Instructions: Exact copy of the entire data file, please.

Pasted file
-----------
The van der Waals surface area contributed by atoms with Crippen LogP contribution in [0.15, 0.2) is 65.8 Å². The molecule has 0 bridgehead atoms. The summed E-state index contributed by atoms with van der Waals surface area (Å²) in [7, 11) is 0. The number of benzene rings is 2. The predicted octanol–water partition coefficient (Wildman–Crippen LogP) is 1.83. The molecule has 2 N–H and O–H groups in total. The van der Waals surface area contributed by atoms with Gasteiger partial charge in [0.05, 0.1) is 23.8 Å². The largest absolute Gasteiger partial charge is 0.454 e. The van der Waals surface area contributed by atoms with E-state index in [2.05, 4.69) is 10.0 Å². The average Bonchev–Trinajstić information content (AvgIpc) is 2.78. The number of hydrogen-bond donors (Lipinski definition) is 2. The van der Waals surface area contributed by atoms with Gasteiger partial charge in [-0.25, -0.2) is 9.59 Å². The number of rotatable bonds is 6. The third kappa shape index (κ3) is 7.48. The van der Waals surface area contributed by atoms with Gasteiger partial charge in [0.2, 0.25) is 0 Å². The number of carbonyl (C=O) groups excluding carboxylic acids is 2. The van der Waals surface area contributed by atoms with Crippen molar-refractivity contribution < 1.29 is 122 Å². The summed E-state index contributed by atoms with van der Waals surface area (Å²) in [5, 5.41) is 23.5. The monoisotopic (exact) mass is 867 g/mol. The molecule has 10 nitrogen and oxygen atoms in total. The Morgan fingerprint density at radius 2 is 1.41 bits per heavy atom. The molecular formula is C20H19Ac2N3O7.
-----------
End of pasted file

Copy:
The van der Waals surface area contributed by atoms with Crippen LogP contribution in [0.15, 0.2) is 65.8 Å². The molecule has 0 bridgehead atoms. The summed E-state index contributed by atoms with van der Waals surface area (Å²) in [7, 11) is 0. The number of benzene rings is 2. The predicted octanol–water partition coefficient (Wildman–Crippen LogP) is 1.83. The molecule has 2 N–H and O–H groups in total. The van der Waals surface area contributed by atoms with Gasteiger partial charge in [0.05, 0.1) is 23.8 Å². The largest absolute Gasteiger partial charge is 0.454 e. The van der Waals surface area contributed by atoms with E-state index in [2.05, 4.69) is 10.0 Å². The average Bonchev–Trinajstić information content (AvgIpc) is 2.78. The number of hydrogen-bond donors (Lipinski definition) is 2. The van der Waals surface area contributed by atoms with Gasteiger partial charge in [-0.25, -0.2) is 9.59 Å². The number of rotatable bonds is 6. The third kappa shape index (κ3) is 7.48. The van der Waals surface area contributed by atoms with Gasteiger partial charge in [0.2, 0.25) is 0 Å². The number of carbonyl (C=O) groups excluding carboxylic acids is 2. The van der Waals surface area contributed by atoms with Crippen molar-refractivity contribution < 1.29 is 122 Å². The summed E-state index contributed by atoms with van der Waals surface area (Å²) in [5, 5.41) is 23.5. The monoisotopic (exact) mass is 867 g/mol. The molecule has 10 nitrogen and oxygen atoms in total. The Morgan fingerprint density at radius 2 is 1.41 bits per heavy atom. The molecular formula is C20H19Ac2N3O7.